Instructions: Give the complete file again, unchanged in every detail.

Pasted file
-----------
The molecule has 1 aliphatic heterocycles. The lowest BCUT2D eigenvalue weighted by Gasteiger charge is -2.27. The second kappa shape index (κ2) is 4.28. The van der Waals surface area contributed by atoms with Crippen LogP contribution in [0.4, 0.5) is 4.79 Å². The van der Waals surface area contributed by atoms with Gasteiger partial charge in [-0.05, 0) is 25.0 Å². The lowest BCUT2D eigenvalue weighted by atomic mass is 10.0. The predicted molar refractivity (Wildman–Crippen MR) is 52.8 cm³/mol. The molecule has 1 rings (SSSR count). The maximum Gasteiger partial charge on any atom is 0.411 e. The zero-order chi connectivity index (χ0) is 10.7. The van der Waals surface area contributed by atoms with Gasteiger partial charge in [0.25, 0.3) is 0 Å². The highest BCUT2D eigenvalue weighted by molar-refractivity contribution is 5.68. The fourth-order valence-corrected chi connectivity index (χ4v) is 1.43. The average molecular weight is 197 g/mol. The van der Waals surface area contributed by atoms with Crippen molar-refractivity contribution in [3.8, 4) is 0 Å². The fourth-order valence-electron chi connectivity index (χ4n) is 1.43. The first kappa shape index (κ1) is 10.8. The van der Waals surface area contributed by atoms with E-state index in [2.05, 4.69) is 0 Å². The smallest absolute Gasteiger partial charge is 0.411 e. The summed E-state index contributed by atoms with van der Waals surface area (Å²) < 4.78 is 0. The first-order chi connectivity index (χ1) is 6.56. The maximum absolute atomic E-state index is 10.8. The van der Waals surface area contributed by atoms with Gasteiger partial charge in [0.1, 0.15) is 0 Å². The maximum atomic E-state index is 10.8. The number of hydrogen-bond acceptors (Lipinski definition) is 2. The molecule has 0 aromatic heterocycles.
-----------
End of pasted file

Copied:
The molecule has 1 aliphatic heterocycles. The lowest BCUT2D eigenvalue weighted by Gasteiger charge is -2.27. The second kappa shape index (κ2) is 4.28. The van der Waals surface area contributed by atoms with Crippen LogP contribution in [0.4, 0.5) is 4.79 Å². The van der Waals surface area contributed by atoms with Gasteiger partial charge in [-0.05, 0) is 25.0 Å². The lowest BCUT2D eigenvalue weighted by atomic mass is 10.0. The predicted molar refractivity (Wildman–Crippen MR) is 52.8 cm³/mol. The molecule has 1 rings (SSSR count). The maximum Gasteiger partial charge on any atom is 0.411 e. The zero-order chi connectivity index (χ0) is 10.7. The van der Waals surface area contributed by atoms with Gasteiger partial charge in [0.25, 0.3) is 0 Å². The highest BCUT2D eigenvalue weighted by molar-refractivity contribution is 5.68. The fourth-order valence-corrected chi connectivity index (χ4v) is 1.43. The average molecular weight is 197 g/mol. The van der Waals surface area contributed by atoms with Crippen molar-refractivity contribution in [3.8, 4) is 0 Å². The fourth-order valence-electron chi connectivity index (χ4n) is 1.43. The first kappa shape index (κ1) is 10.8. The van der Waals surface area contributed by atoms with E-state index in [2.05, 4.69) is 0 Å². The smallest absolute Gasteiger partial charge is 0.411 e. The summed E-state index contributed by atoms with van der Waals surface area (Å²) < 4.78 is 0. The first-order chi connectivity index (χ1) is 6.56. The maximum absolute atomic E-state index is 10.8. The van der Waals surface area contributed by atoms with Gasteiger partial charge in [0.1, 0.15) is 0 Å². The maximum atomic E-state index is 10.8. The number of hydrogen-bond acceptors (Lipinski definition) is 2. The molecule has 0 aromatic heterocycles.